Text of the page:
Periodontal disease is the medical term for gum disease, the leading cause of tooth loss in American adults.Gum disease is caused by bacteria that build up along the gum line, often “hiding” in or behind hard tartar deposits or sticky plaque. As these bacteria multiply, they emit toxins that cause the gum tissue to pull away from the surface of the teeth and to recede or move farther down the tooth surface, allowing the bacteria to migrate downward to the root pocket. Once inside the root area, the bacteria can cause infections and tooth weakening, eventually leading to tooth loss. The earliest stage of periodontal disease is called gingivitis while the advanced stage is called periodontitis.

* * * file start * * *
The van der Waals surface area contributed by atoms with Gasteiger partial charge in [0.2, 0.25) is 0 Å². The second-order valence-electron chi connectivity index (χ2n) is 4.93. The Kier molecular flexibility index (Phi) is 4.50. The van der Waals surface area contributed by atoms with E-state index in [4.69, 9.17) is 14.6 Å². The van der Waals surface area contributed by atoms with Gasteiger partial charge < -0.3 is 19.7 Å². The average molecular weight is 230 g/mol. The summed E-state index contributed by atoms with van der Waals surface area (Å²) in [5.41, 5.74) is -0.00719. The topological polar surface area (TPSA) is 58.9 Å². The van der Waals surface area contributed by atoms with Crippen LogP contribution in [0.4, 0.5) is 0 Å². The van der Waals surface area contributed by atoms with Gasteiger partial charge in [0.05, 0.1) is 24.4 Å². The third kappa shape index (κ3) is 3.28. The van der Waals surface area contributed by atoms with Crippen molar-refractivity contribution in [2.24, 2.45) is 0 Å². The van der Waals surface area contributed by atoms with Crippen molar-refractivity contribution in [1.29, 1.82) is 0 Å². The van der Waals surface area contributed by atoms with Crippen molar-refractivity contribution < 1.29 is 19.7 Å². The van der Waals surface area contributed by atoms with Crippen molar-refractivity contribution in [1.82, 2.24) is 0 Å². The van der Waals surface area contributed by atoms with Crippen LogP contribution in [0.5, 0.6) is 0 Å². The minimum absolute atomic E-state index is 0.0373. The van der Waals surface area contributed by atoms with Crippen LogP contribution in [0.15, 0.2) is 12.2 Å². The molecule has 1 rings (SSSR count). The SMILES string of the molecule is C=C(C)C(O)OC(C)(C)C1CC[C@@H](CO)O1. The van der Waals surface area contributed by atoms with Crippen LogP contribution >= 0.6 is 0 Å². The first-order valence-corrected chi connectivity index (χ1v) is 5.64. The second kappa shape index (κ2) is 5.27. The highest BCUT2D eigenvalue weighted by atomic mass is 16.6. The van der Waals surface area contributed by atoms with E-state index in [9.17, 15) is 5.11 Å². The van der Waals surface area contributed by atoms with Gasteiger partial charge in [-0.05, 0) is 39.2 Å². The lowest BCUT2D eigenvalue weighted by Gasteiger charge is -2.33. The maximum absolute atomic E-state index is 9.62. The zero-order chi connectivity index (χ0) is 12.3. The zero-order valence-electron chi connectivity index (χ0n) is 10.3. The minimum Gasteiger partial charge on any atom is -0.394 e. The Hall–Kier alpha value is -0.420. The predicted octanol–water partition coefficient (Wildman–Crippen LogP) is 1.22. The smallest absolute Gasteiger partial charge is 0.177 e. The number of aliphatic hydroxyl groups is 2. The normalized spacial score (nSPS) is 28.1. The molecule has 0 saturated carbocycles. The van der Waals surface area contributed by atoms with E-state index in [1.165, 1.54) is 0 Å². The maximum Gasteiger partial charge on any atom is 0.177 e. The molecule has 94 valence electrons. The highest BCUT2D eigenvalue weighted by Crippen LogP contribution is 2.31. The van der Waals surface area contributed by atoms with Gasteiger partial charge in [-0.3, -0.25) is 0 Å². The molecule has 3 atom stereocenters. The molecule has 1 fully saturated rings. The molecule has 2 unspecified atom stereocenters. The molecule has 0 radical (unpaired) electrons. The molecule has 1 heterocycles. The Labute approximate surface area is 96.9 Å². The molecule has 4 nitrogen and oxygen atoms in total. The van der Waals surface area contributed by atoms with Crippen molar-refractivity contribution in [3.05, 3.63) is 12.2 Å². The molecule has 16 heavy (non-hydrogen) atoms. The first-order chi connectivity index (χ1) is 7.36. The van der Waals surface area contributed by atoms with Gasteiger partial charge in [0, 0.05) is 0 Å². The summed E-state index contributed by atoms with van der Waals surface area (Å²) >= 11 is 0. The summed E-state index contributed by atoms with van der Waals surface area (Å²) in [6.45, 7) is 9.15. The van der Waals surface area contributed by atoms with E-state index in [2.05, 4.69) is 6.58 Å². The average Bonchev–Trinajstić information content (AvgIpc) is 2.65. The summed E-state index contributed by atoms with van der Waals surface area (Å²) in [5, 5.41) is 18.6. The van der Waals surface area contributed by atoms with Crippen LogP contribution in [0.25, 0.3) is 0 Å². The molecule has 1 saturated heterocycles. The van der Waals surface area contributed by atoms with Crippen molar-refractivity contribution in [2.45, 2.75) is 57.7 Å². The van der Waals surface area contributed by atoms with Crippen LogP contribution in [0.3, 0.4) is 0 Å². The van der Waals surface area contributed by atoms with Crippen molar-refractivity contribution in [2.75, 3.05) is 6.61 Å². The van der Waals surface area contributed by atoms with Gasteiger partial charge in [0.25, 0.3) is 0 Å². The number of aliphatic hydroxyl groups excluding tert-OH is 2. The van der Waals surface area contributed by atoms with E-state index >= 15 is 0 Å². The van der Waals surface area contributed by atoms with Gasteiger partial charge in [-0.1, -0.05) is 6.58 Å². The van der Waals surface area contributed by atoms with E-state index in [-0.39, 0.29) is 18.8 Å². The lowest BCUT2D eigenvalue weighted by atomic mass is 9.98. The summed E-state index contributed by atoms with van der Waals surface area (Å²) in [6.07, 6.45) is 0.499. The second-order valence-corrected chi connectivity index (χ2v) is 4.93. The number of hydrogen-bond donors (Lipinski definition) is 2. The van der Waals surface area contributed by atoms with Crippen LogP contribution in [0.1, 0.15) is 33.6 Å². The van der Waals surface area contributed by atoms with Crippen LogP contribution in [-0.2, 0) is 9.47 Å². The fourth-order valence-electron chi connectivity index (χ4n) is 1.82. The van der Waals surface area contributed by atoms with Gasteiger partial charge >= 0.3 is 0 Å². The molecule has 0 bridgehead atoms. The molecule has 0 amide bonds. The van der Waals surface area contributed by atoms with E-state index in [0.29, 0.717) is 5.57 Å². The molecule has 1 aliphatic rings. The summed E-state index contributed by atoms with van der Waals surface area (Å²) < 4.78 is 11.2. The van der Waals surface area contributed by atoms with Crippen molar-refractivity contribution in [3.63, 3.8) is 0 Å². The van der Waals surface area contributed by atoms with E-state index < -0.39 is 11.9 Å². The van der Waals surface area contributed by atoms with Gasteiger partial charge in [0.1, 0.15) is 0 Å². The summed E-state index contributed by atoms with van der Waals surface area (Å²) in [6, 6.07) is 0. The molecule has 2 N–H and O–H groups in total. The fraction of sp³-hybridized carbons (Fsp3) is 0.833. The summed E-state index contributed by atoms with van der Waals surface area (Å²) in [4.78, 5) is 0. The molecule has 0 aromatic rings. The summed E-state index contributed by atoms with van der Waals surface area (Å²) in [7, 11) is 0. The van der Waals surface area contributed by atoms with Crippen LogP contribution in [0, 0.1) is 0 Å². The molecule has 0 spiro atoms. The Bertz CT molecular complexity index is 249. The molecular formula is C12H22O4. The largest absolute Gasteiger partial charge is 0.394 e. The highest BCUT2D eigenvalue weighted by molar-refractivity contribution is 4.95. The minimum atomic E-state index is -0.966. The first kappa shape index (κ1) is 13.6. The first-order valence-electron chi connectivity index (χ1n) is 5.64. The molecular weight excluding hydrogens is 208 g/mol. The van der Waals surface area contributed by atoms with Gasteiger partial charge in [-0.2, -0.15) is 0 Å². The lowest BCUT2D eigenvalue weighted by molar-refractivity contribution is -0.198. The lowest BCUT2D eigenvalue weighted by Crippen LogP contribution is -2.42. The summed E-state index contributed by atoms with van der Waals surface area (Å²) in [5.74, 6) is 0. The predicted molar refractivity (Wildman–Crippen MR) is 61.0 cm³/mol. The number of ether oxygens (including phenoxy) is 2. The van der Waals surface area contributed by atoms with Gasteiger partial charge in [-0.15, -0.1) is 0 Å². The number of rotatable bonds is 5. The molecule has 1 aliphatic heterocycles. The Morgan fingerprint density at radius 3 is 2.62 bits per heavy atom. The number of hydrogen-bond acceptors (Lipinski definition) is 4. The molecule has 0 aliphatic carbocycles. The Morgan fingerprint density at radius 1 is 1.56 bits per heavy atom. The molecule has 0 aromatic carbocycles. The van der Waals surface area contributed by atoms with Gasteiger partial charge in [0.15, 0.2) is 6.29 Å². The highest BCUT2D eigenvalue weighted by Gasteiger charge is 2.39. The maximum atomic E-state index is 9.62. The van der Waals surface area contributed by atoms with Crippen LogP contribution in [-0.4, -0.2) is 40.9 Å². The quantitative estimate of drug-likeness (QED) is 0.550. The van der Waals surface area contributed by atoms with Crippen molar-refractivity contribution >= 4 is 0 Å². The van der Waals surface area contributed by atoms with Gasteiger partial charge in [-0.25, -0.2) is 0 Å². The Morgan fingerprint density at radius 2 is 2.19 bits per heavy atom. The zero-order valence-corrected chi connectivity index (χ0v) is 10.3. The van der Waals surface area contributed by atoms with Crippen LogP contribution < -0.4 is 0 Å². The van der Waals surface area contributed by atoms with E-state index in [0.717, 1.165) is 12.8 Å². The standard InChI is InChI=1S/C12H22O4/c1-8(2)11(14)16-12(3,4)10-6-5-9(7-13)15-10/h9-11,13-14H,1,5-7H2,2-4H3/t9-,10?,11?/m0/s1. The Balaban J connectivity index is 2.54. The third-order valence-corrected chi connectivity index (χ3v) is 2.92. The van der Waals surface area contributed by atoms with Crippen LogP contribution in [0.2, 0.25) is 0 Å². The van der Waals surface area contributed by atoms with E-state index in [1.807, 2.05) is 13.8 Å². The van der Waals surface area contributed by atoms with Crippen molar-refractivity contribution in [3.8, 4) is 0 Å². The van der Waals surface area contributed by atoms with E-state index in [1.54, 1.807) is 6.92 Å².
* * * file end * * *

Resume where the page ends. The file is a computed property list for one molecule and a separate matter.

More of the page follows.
In its early stages, gum disease can cause few symptoms, which is one reason why having routine checkups and cleanings are so critically important to oral health. As the disease progresses, it can cause symptoms like:
In its early stages, gum disease may be treated with routine dental cleanings and improvements in home care to remove plaque and bacteria from along the gum line and between teeth. As the disease progresses, deeper cleaning techniques called root planing and scaling form the cornerstone of periodontal treatment, reaching below the gums to remove bacteria in the root pocket and clinging to tooth roots. Planing smooths root surfaces to make it harder for bacteria to “stick.” Special antibiotics may also be applied to the root area to destroy bacteria that are difficult to reach. When gum recession is severe, gum grafting surgery may be necessary to replace lost gum tissue with healthy gum tissue taken from elsewhere in the mouth. Gum grafts build up tissue around the lower portion of the teeth to help protect roots from bacterial buildup in the future.
Feel free to email us regarding any scheduling or general questions!